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New York University Law Review


Since the Chevron decision in 1984, courts have extended to administrative agencies a high level of deference when those agencies reasonably interpret ambiguous statutes, reasoning that agencies have more technical expertise and public accountability than courts. However, when the agency’s interpretation implicates a significant policy choice, courts do not always defer. At times, they rely on principles of nondelegation to rule against the agency interpretation and require that choices be made by Congress instead.

Chevron makes no explicit exception for significant policy choices, but in cases like MCI v. AT&T and FDA v. Brown & Williamson, the Supreme Court has manipulated the application of the Chevron test to find statutory clarity and preclude deference to agencies for exactly this reason. Led by litigants who highlighted the separation of powers implications of the agency’s interpretations, the Court has suggested both that the principles of nondelegation remain a constitutional constraint and that alluding to them, even without resort to some canon of interpretation, is a viable litigation strategy.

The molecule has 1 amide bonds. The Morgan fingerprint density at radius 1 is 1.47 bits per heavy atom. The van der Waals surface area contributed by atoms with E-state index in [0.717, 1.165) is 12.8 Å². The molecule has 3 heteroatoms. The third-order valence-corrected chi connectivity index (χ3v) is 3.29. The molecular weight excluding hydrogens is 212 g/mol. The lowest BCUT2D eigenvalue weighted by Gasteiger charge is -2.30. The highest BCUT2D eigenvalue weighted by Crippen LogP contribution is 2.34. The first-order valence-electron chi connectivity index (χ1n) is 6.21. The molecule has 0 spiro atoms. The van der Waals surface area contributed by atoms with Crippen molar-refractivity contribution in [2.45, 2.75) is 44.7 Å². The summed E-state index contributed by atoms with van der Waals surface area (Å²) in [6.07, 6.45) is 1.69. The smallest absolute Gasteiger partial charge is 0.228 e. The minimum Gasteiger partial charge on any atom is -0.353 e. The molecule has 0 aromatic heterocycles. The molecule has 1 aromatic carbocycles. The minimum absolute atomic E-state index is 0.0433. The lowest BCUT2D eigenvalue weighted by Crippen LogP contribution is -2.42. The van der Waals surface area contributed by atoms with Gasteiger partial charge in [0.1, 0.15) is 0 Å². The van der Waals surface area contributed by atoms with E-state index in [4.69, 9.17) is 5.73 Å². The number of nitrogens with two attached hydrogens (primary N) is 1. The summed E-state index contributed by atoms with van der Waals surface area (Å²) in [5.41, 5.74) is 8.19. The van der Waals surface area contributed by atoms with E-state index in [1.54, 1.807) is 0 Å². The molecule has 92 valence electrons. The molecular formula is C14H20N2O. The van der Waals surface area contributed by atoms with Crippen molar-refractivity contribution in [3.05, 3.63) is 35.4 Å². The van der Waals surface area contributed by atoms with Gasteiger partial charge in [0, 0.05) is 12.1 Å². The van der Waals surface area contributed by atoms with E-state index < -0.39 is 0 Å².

This Note exposes and defends the persistent, if unspoken, role played by the principles of nondelegation in the jurisprudence of the administrative state in an era of Chevron deference. It draws a strategic and doctrinal framework from which to challenge agencies’ statutory interpretations and presents a live circuit split involving the authority of the Food and Drug Administration to criminalize certain failures to maintain research records that is a ripe opportunity for applying that framework.





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NYU School of Law


Administrative Law | Constitutional Law | Law | Supreme Court of the United States



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